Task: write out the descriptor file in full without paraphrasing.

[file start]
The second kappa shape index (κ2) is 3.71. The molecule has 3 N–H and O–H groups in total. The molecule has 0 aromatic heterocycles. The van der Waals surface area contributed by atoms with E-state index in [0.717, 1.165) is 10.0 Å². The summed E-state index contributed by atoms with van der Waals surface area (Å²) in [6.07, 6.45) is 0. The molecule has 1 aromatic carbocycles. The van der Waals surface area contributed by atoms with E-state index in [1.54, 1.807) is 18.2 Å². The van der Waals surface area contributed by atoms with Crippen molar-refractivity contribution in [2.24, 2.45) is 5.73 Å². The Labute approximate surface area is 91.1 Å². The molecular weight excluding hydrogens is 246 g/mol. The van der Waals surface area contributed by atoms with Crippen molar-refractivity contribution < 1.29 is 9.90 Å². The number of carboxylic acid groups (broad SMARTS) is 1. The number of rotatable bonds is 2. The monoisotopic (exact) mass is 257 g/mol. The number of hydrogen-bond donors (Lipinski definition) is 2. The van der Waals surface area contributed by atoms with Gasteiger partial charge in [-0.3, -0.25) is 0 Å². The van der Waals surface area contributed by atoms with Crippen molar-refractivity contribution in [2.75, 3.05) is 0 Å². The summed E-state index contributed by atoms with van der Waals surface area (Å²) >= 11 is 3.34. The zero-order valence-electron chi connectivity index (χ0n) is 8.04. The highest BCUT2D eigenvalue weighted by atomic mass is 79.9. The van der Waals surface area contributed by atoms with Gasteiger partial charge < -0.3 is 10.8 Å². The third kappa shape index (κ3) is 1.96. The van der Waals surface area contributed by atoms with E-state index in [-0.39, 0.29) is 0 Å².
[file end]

The second kappa shape index (κ2) is 3.71. The molecule has 3 N–H and O–H groups in total. The molecule has 0 aromatic heterocycles. The van der Waals surface area contributed by atoms with E-state index in [0.717, 1.165) is 10.0 Å². The summed E-state index contributed by atoms with van der Waals surface area (Å²) in [6.07, 6.45) is 0. The molecule has 1 aromatic carbocycles. The van der Waals surface area contributed by atoms with E-state index in [1.54, 1.807) is 18.2 Å². The van der Waals surface area contributed by atoms with Crippen molar-refractivity contribution in [2.24, 2.45) is 5.73 Å². The Labute approximate surface area is 91.1 Å². The molecular weight excluding hydrogens is 246 g/mol. The van der Waals surface area contributed by atoms with Crippen molar-refractivity contribution < 1.29 is 9.90 Å². The number of carboxylic acid groups (broad SMARTS) is 1. The number of rotatable bonds is 2. The monoisotopic (exact) mass is 257 g/mol. The number of hydrogen-bond donors (Lipinski definition) is 2. The van der Waals surface area contributed by atoms with Gasteiger partial charge in [-0.3, -0.25) is 0 Å². The van der Waals surface area contributed by atoms with Crippen molar-refractivity contribution in [2.75, 3.05) is 0 Å². The summed E-state index contributed by atoms with van der Waals surface area (Å²) >= 11 is 3.34. The zero-order valence-electron chi connectivity index (χ0n) is 8.04. The highest BCUT2D eigenvalue weighted by atomic mass is 79.9. The van der Waals surface area contributed by atoms with Gasteiger partial charge < -0.3 is 10.8 Å². The third kappa shape index (κ3) is 1.96. The van der Waals surface area contributed by atoms with E-state index in [-0.39, 0.29) is 0 Å².